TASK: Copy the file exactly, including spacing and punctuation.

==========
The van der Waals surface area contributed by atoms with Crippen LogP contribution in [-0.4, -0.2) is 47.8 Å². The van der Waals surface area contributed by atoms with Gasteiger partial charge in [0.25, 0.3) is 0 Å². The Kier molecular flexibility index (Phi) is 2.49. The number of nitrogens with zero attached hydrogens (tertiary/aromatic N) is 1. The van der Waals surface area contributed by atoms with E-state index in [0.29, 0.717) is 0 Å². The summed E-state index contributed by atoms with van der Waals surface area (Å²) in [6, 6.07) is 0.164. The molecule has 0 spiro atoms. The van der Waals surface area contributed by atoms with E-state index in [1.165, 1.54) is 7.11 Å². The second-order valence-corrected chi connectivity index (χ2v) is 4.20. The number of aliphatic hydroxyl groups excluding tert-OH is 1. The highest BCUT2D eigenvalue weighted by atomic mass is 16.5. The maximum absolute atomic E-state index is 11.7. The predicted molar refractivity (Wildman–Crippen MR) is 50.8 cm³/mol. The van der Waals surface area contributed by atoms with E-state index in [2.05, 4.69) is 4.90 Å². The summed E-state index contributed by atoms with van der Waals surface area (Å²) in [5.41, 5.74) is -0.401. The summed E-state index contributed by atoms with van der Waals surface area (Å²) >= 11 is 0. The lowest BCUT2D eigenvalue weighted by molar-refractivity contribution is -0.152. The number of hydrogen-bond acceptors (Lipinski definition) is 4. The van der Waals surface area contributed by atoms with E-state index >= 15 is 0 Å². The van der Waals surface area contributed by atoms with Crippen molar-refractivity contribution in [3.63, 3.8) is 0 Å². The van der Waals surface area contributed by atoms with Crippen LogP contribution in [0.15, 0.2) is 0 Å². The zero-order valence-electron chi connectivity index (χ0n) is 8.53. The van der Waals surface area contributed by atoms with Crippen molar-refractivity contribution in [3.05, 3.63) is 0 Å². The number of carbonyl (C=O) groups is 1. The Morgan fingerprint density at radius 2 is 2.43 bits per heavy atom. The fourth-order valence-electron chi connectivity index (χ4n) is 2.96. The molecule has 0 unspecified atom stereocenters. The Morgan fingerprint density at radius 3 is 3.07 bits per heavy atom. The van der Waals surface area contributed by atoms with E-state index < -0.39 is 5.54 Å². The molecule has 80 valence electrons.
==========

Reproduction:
The van der Waals surface area contributed by atoms with Crippen LogP contribution in [-0.4, -0.2) is 47.8 Å². The van der Waals surface area contributed by atoms with Gasteiger partial charge in [0.25, 0.3) is 0 Å². The Kier molecular flexibility index (Phi) is 2.49. The number of nitrogens with zero attached hydrogens (tertiary/aromatic N) is 1. The van der Waals surface area contributed by atoms with E-state index in [0.29, 0.717) is 0 Å². The summed E-state index contributed by atoms with van der Waals surface area (Å²) in [6, 6.07) is 0.164. The molecule has 0 spiro atoms. The van der Waals surface area contributed by atoms with E-state index in [1.165, 1.54) is 7.11 Å². The second-order valence-corrected chi connectivity index (χ2v) is 4.20. The number of aliphatic hydroxyl groups excluding tert-OH is 1. The highest BCUT2D eigenvalue weighted by atomic mass is 16.5. The maximum absolute atomic E-state index is 11.7. The predicted molar refractivity (Wildman–Crippen MR) is 50.8 cm³/mol. The van der Waals surface area contributed by atoms with E-state index in [2.05, 4.69) is 4.90 Å². The summed E-state index contributed by atoms with van der Waals surface area (Å²) in [5.41, 5.74) is -0.401. The summed E-state index contributed by atoms with van der Waals surface area (Å²) >= 11 is 0. The lowest BCUT2D eigenvalue weighted by molar-refractivity contribution is -0.152. The number of hydrogen-bond acceptors (Lipinski definition) is 4. The van der Waals surface area contributed by atoms with E-state index >= 15 is 0 Å². The van der Waals surface area contributed by atoms with Crippen molar-refractivity contribution in [3.63, 3.8) is 0 Å². The van der Waals surface area contributed by atoms with Crippen LogP contribution in [0.15, 0.2) is 0 Å². The zero-order valence-electron chi connectivity index (χ0n) is 8.53. The van der Waals surface area contributed by atoms with Crippen molar-refractivity contribution in [3.05, 3.63) is 0 Å². The number of carbonyl (C=O) groups is 1. The Morgan fingerprint density at radius 2 is 2.43 bits per heavy atom. The fourth-order valence-electron chi connectivity index (χ4n) is 2.96. The molecule has 0 unspecified atom stereocenters. The Morgan fingerprint density at radius 3 is 3.07 bits per heavy atom. The van der Waals surface area contributed by atoms with E-state index < -0.39 is 5.54 Å². The molecule has 80 valence electrons.